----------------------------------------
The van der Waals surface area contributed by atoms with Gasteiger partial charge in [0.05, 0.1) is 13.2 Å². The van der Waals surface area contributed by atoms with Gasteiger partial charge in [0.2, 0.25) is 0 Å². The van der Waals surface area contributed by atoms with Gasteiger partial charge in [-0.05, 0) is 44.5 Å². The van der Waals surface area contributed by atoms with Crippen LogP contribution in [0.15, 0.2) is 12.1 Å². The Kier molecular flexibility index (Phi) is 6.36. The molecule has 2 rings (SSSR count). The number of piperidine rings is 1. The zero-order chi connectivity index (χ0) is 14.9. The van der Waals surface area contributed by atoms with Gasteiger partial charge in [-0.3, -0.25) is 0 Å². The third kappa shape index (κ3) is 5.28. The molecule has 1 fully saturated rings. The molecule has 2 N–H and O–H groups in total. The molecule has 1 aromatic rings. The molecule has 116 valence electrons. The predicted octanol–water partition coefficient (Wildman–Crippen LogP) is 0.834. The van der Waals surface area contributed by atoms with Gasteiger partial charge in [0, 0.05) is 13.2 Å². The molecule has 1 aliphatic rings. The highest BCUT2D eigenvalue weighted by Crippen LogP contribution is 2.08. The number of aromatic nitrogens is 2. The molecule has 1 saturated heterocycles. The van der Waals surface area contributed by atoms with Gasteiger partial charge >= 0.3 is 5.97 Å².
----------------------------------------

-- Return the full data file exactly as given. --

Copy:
The van der Waals surface area contributed by atoms with Gasteiger partial charge in [0.05, 0.1) is 13.2 Å². The van der Waals surface area contributed by atoms with Gasteiger partial charge in [0.2, 0.25) is 0 Å². The van der Waals surface area contributed by atoms with Gasteiger partial charge in [-0.05, 0) is 44.5 Å². The van der Waals surface area contributed by atoms with Crippen LogP contribution in [0.15, 0.2) is 12.1 Å². The Kier molecular flexibility index (Phi) is 6.36. The molecule has 2 rings (SSSR count). The number of piperidine rings is 1. The zero-order chi connectivity index (χ0) is 14.9. The van der Waals surface area contributed by atoms with Gasteiger partial charge in [-0.3, -0.25) is 0 Å². The third kappa shape index (κ3) is 5.28. The molecule has 1 fully saturated rings. The molecule has 2 N–H and O–H groups in total. The molecule has 1 aromatic rings. The molecule has 116 valence electrons. The predicted octanol–water partition coefficient (Wildman–Crippen LogP) is 0.834. The van der Waals surface area contributed by atoms with Gasteiger partial charge in [0, 0.05) is 13.2 Å². The molecule has 1 aliphatic rings. The highest BCUT2D eigenvalue weighted by Crippen LogP contribution is 2.08. The number of aromatic nitrogens is 2. The molecule has 1 saturated heterocycles. The van der Waals surface area contributed by atoms with Gasteiger partial charge >= 0.3 is 5.97 Å².